Perenniality in mixed cropping systems is rarely an agronomic subject, as is demonstrated by comparatively modest research on the breeding of perennial grains (Kane et al. 2016) and on permaculture (Ferguson and Lovell 2014). In reality, small farmers around the world already resist simplified models of agriculture by diversifying their farms (Altieri 2004; Altieri and Toledo 2011). The central motivation of our review is to consider options for shifting agronomic research from models focused on monoculture production of short duration crop types toward those focused on the integration of perennial and annual species in mixed cropping systems.
The cultivation and wild harvesting of perennial foods is a historic legacy and a present-day strategy in some regions of Sub-Saharan Africa (see Harlan 1989a, b; NRC 1996; Batello et al. 2004, 2014). For the purposes of this article, we consider crops that may be managed to produce harvests for more than one rainy season as exhibiting perennial attributes. These attributes are present in several important African food crops such as sorghum (Sorghum bicolor [L.] Moench), pigeonpea (Cajanus cajan [L.] Millsp.), and cassava (Manihot esculenta). Our interest is primarily in perennial grains, but we include cassava because it is commonly grown for more than one rainy season.
Our study begins with a review of the literature on ratooning pigeonpea and sorghum. Ratooning is the cultural practice of cutting crops near their crown after a first harvest of grain or fodder (Fig. 1). This permits crops such as sorghum, pearl millet, and pigeonpea to grow back for subsequent harvests of grain or animal forage (NRC 1996). We also discuss the historic contributions of perennial attributes to environmental sustainability and food security in Malawi. In order to strengthen the limited research on ratooning generally and on the role of perenniality in Malawian food systems, we reflect on interviews with Malawian farmers about the use of perennial staple crops under largely rainfed and marginal conditions. Are perennial staple crops grown in particular agricultural environments or under certain social contexts? In comparison with annuals, perennials may exhibit different pests and diseases, market potential, timing of production, and spatial arrangements. We highlight how perennial staple crops already contribute to the agricultural objectives of Malawian farmers. Finally, we discuss opportunities for action and research to develop the potential of perennial staple crops.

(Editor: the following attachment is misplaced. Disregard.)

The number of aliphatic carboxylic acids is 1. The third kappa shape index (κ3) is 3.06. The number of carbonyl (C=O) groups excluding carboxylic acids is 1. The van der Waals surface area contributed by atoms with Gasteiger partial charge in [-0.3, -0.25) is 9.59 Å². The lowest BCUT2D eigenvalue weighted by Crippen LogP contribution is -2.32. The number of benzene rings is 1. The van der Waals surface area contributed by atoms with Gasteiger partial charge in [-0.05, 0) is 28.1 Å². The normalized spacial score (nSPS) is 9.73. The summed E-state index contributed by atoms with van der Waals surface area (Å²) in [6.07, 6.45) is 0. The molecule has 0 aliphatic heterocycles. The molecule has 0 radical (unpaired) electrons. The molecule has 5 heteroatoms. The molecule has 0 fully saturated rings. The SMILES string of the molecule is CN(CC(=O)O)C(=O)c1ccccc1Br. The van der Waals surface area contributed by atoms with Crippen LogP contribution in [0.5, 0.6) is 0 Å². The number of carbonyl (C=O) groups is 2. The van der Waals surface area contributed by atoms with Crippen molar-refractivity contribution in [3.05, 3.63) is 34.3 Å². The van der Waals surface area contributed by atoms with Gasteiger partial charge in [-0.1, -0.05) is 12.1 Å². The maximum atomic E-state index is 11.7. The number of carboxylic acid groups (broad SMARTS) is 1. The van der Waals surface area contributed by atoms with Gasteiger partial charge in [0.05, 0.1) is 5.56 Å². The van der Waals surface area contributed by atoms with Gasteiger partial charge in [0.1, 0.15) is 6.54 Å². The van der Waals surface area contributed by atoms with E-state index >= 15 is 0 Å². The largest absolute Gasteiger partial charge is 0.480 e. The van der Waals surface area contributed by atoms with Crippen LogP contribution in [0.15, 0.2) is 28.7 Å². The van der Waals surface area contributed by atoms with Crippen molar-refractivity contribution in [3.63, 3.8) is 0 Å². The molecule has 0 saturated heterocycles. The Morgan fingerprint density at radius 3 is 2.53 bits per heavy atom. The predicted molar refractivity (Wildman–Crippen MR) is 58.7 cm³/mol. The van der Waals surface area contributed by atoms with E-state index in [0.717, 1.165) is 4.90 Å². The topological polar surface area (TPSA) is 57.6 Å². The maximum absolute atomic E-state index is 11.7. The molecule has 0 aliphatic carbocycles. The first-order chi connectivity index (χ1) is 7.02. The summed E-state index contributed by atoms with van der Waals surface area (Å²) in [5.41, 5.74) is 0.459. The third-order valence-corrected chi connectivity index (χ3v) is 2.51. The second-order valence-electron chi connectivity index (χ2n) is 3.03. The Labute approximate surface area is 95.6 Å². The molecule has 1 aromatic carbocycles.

A review of the literature on ratooning
There is little research on the cultural practice of ratooning sorghum and pigeonpea. A search of four prominent bibliographic databases retrieved 66 relevant references on the ratooning of sorghum and 20 relevant references on the ratooning of pigeonpea. Kane et al. (2016) explain how this search was conducted. Of the references whose location could be determined, the majority of research on ratooning sorghum and pigeonpea came from India (40 and 81 %, respectively; Table 1). The United States and Australia have contributed some research on ratooning sorghum (22 and 9 %, respectively). Very little research on ratooning sorghum and pigeonpea comes from the African continent (9 and 19 % respectively) even though Africa is a center of diversity for these crops. We begin by reflecting on the primary issues and research findings globally given limited prior research. Later sections present a research agenda on perennial staple crops for the southern and eastern Africa region that includes the important cultural practice of ratooning.